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What makes a good magazine cover? Author Nigel French examines the design of magazine covers, dissecting the cover and explaining the purpose of the different components that make up the whole design. He then covers the design process from start to finish in Adobe InDesign, going on to show alternative workflows that exclusively use Photoshop and Illustrator. Each workflow shows you how to place and scale your image, position the masthead, add cover text, and package the end result as a print-ready PDF.
So now our document is ready, let's look at how we can get this into print. So I'm going to assume a scenario the same as we used in InDesign that we have been recommended by our printer to create a PDF/X-1a file, a PDF file that is compatible with the PDF/X-1a standard, and this is a standard for commercial printing. It of course, is not the only standard, so do check with your printer.
The PDF/X-1a preset is going to create a PDF with CMYK or print colors. We currently have an RGB image, so throughout the course of creating this document, we really should be working with Proof Colors turned on. I'll do that now. When I do that, you may notice the colors becoming a little flatter, a little less vibrant. So the CMYK that we are proofing is the CMYK profile specified in our Color Settings right there.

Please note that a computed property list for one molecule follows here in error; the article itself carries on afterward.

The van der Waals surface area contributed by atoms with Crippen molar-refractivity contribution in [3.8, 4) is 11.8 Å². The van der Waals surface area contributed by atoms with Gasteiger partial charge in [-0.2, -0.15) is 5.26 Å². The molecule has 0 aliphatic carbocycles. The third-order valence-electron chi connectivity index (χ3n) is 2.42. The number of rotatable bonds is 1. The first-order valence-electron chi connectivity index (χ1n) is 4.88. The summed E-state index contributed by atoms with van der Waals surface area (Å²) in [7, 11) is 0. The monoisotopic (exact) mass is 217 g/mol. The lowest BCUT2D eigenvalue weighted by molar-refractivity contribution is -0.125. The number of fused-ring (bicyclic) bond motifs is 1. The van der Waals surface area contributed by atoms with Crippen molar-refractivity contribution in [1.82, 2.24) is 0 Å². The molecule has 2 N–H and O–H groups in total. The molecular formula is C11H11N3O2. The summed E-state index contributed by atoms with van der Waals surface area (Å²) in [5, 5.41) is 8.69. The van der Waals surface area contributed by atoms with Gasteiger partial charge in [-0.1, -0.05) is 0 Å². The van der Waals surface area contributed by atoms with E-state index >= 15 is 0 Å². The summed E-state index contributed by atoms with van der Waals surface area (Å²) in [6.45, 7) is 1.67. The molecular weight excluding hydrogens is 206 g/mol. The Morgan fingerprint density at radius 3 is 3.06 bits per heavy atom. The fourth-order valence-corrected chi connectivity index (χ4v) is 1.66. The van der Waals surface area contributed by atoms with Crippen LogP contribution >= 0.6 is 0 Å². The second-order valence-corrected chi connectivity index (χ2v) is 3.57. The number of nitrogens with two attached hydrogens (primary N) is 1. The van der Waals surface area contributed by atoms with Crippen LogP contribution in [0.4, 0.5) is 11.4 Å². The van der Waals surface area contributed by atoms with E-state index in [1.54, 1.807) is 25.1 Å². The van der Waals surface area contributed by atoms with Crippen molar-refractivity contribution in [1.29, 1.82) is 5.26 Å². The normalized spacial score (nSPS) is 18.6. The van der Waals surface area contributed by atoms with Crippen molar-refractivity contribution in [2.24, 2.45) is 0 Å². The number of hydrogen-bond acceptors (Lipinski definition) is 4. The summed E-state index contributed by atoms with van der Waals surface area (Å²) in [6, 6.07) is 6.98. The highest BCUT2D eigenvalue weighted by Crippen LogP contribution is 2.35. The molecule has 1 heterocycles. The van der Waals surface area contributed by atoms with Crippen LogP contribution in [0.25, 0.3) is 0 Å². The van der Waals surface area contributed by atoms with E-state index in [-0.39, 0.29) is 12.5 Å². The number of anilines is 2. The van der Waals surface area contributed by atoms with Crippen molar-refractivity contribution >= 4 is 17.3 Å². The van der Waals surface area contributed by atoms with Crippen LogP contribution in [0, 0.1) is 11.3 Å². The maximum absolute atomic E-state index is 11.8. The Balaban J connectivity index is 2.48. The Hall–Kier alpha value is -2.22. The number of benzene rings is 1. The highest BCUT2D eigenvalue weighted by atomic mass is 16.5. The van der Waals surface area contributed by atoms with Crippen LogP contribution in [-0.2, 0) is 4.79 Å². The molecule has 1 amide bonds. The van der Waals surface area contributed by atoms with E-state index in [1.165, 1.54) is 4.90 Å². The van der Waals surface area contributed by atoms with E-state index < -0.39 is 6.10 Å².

And as I have mentioned before, this can be synchronized in Bridge using the Creative Suite Color Settings, so make sure that you have the same settings in InDesign and in Illustrator. So with my document ready and my manually drawn crop marks that we created in an earlier step turned on, I'm going to go to File > Save As, where I'm going to choose As a Copy. And this is quite important, because this is going to mean that there's no chance of us getting the PSD version and the PDF version mixed up.
It will keep the PSD version, the cover5.psd as the open document, and then just create the PDF in the background. So I'm going to call this now cover_final, and then just to distinguish it from any others I'm going to add a PS to that, indicating that it's been saved from Photoshop. I'll come and choose the Photoshop PDF file format. I'll click OK to move through that.
Any presets that you made or loaded into InDesign or Illustrator will show up here as well. So if you have a preset that's been supplied by your printer or that you've made, you can use that right here. I'm just going to come back and choose the generic PDF/X-1a. I do want to make sure that I'm going to View this After Saving And everything else can stay the same. So I'm now going to save that. Even though I checked View PDF After Saving, it has not opened it for me, so I need to go to Acrobat, where I can just go to the folder where it was saved and open it from there.
And there is our print-ready PDF prepared from Photoshop with the crop marks indicated.
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